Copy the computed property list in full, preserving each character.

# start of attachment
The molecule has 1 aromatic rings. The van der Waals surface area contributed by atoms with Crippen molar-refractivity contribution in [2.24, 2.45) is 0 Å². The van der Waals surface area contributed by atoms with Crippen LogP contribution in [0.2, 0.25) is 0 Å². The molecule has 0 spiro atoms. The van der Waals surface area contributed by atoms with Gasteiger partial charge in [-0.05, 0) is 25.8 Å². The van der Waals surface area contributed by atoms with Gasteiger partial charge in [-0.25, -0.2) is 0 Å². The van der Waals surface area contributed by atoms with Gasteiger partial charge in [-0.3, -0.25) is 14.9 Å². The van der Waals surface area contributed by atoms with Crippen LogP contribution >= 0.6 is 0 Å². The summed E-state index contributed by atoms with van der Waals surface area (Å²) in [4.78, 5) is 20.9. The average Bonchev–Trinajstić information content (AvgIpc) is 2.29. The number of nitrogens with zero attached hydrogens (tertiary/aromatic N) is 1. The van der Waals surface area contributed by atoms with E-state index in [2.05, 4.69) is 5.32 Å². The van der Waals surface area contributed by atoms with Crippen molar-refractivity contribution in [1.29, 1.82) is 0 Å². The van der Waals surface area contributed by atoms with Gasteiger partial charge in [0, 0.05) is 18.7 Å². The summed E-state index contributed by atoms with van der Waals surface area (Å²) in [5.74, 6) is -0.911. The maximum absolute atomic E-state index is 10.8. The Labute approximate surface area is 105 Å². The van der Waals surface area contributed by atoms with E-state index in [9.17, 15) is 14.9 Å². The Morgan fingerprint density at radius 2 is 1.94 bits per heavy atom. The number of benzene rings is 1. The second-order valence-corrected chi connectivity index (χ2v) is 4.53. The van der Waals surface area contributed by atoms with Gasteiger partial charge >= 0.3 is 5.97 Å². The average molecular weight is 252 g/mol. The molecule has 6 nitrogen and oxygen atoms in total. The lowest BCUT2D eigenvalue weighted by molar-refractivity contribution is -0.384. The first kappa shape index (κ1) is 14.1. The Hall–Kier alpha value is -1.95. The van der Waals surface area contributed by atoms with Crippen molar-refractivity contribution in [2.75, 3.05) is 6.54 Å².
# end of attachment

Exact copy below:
The molecule has 1 aromatic rings. The van der Waals surface area contributed by atoms with Crippen molar-refractivity contribution in [2.24, 2.45) is 0 Å². The van der Waals surface area contributed by atoms with Crippen LogP contribution in [0.2, 0.25) is 0 Å². The molecule has 0 spiro atoms. The van der Waals surface area contributed by atoms with Gasteiger partial charge in [-0.05, 0) is 25.8 Å². The van der Waals surface area contributed by atoms with Gasteiger partial charge in [-0.25, -0.2) is 0 Å². The van der Waals surface area contributed by atoms with Gasteiger partial charge in [-0.3, -0.25) is 14.9 Å². The van der Waals surface area contributed by atoms with Crippen LogP contribution >= 0.6 is 0 Å². The summed E-state index contributed by atoms with van der Waals surface area (Å²) in [4.78, 5) is 20.9. The average Bonchev–Trinajstić information content (AvgIpc) is 2.29. The number of nitrogens with zero attached hydrogens (tertiary/aromatic N) is 1. The van der Waals surface area contributed by atoms with E-state index in [2.05, 4.69) is 5.32 Å². The van der Waals surface area contributed by atoms with Crippen molar-refractivity contribution in [1.29, 1.82) is 0 Å². The van der Waals surface area contributed by atoms with Gasteiger partial charge in [0, 0.05) is 18.7 Å². The summed E-state index contributed by atoms with van der Waals surface area (Å²) in [5.74, 6) is -0.911. The maximum absolute atomic E-state index is 10.8. The Labute approximate surface area is 105 Å². The van der Waals surface area contributed by atoms with E-state index in [9.17, 15) is 14.9 Å². The Morgan fingerprint density at radius 2 is 1.94 bits per heavy atom. The number of benzene rings is 1. The second-order valence-corrected chi connectivity index (χ2v) is 4.53. The van der Waals surface area contributed by atoms with Gasteiger partial charge >= 0.3 is 5.97 Å². The average molecular weight is 252 g/mol. The molecule has 6 nitrogen and oxygen atoms in total. The lowest BCUT2D eigenvalue weighted by molar-refractivity contribution is -0.384. The first kappa shape index (κ1) is 14.1. The Hall–Kier alpha value is -1.95. The van der Waals surface area contributed by atoms with Crippen molar-refractivity contribution in [2.75, 3.05) is 6.54 Å².